"We can be ethical only in relation to something we can see, feel, understand, or otherwise have faith in" (Erdmann Paragraph 5), one of the most renowned fathers of wildlife ecology, Aldo Leopold, so famously declared in his important non-fiction book, A Sand County Almanac. From his extensive studies of the environment, Leopold created the idea of the “land ethic”, which called for citizens of the global community to include the “land” with its soil, plants, animals and waters as part of the ecological community worthy of the respect and moral consideration of humans. Leopold stressed the importance of breaking the previously impenetrable barrier between man and nature by including the land as part of the community, and by developing an ethical relation and spiritual connection to the land because the land is as much part of the cycle of life and a part of the community as humans are. Leopold’s ecological interpretation of the relationship between humans and nature have caused him to convince many have the immense value and beauty of nature, and the importance of the preservation of wilderness.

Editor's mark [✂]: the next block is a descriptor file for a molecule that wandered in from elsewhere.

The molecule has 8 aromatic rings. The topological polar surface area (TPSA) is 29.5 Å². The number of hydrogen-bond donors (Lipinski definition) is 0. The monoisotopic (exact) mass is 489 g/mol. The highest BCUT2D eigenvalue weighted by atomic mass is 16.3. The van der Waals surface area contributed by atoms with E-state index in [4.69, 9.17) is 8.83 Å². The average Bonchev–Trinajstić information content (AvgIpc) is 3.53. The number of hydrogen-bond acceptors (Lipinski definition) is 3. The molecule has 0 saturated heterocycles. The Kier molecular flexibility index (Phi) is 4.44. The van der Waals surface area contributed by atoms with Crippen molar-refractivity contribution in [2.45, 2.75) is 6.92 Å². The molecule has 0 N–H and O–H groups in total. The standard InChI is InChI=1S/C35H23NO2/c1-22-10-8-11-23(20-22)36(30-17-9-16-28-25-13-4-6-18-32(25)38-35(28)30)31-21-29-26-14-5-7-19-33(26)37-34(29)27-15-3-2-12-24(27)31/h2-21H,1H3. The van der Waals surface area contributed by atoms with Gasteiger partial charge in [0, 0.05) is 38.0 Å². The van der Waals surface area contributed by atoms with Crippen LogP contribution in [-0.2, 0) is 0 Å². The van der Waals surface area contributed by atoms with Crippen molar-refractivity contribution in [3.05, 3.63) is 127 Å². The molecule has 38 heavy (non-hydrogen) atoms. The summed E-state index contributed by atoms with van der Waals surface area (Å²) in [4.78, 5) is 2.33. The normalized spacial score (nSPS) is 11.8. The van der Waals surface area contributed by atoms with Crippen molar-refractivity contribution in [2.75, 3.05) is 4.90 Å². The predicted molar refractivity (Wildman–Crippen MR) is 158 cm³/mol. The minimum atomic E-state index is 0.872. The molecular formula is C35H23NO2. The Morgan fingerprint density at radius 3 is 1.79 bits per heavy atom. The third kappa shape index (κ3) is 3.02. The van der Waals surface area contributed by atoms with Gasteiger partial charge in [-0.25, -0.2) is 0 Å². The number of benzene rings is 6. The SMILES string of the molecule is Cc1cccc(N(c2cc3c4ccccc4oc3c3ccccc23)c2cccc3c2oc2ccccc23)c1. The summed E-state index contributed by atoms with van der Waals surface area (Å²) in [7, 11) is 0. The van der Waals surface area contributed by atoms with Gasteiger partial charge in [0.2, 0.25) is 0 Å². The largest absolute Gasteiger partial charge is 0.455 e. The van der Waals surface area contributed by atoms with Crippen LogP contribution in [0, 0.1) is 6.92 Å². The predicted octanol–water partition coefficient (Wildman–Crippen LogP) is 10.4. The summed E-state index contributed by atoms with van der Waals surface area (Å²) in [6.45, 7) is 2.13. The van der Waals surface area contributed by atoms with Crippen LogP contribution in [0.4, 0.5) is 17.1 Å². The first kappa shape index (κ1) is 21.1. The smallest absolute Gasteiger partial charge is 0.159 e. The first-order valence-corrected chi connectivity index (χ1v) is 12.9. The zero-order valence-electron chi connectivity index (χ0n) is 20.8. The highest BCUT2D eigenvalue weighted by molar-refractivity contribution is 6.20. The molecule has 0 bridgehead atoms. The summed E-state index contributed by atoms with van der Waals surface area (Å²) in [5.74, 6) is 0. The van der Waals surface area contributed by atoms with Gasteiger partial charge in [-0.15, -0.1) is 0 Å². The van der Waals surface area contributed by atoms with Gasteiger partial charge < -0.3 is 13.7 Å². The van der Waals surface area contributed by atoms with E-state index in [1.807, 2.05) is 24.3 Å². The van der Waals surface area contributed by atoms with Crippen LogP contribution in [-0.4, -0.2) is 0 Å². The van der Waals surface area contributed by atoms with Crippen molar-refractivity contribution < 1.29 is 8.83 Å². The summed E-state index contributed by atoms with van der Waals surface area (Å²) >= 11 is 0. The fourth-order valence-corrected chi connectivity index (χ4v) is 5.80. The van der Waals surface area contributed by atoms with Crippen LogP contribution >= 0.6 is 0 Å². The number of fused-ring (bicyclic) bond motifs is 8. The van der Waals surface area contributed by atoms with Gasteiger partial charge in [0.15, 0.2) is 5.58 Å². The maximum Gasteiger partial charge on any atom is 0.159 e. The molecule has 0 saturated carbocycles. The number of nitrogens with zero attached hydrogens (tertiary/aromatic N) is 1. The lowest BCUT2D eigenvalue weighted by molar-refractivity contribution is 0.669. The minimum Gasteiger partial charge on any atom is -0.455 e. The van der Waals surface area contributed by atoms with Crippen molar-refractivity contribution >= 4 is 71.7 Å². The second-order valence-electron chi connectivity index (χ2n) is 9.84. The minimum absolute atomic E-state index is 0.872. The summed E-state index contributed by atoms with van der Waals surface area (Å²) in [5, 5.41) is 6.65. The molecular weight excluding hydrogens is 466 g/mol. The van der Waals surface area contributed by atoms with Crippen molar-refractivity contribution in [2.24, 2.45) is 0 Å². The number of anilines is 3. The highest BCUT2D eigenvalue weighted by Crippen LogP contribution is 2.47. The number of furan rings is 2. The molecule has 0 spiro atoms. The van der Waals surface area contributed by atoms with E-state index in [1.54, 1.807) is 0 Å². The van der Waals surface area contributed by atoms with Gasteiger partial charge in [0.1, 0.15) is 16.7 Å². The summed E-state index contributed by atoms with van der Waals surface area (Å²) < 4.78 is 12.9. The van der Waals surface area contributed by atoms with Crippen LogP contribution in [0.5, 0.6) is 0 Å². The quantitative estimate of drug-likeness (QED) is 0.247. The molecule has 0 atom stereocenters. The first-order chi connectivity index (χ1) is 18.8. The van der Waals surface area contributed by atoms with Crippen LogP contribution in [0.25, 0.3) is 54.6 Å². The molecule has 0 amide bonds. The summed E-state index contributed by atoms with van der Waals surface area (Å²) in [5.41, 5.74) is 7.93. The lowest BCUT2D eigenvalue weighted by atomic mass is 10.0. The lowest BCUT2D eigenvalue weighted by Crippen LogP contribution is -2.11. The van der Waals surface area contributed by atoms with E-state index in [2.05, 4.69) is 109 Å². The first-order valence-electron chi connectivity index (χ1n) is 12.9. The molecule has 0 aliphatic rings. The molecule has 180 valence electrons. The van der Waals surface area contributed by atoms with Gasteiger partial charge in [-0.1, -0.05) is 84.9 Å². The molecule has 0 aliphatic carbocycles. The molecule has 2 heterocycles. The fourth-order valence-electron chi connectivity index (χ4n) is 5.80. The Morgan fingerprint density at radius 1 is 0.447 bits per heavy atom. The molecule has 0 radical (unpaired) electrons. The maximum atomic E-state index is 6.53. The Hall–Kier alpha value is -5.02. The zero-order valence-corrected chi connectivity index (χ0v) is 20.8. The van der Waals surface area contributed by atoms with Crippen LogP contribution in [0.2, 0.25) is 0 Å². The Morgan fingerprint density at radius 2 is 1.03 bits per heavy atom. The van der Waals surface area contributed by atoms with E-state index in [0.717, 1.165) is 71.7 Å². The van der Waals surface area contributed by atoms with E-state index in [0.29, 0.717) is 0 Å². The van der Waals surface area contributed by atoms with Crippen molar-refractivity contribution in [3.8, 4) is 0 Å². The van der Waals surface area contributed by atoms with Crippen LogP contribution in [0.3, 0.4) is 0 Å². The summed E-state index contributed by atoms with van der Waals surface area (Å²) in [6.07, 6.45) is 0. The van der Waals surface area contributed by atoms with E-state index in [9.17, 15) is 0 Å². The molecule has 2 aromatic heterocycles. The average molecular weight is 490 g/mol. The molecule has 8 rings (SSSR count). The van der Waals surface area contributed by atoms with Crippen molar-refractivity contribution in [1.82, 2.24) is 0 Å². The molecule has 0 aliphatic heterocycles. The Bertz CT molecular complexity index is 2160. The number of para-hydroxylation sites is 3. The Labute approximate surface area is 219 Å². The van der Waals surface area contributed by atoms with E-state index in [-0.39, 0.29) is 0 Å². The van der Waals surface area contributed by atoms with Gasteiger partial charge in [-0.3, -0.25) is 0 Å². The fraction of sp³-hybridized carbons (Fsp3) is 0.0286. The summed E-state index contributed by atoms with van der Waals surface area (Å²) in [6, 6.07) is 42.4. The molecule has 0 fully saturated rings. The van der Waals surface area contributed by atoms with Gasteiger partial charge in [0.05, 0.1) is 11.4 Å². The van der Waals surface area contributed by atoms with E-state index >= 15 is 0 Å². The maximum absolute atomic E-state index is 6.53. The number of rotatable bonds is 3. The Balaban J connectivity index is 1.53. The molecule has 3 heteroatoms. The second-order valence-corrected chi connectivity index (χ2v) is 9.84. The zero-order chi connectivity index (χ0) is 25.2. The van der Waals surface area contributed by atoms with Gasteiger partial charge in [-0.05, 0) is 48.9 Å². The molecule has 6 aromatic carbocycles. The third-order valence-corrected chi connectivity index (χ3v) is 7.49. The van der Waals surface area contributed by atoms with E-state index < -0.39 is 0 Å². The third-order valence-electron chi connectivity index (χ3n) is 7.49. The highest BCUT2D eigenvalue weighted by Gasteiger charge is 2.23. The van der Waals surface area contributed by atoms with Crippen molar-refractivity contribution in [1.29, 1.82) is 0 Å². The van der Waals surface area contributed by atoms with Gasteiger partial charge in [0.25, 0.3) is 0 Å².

One of Leopold’s most important contributions to the conservation movement was the development of the concept of the “land ethic” which must first be defined in order to understand Leopold’s basic argument in favor of protecting the wilderness and nature. One of the first premises of this concept is the presumption that humans are co-members of the global community instead of conquerors of the different members of the community. According to Leopold, “The land ethic simply enlarges the boundaries of the community to include soils, waters, plants, and animals…” (Leopold 129) and thus, as
co-members of this community, we should respect all other constituents of the community as we would respect other members of the human race. Thus, to Leopold, fostering this “land ethic” means changing our “loyalties, affections, and convictions” (Leopold 129) to include the...
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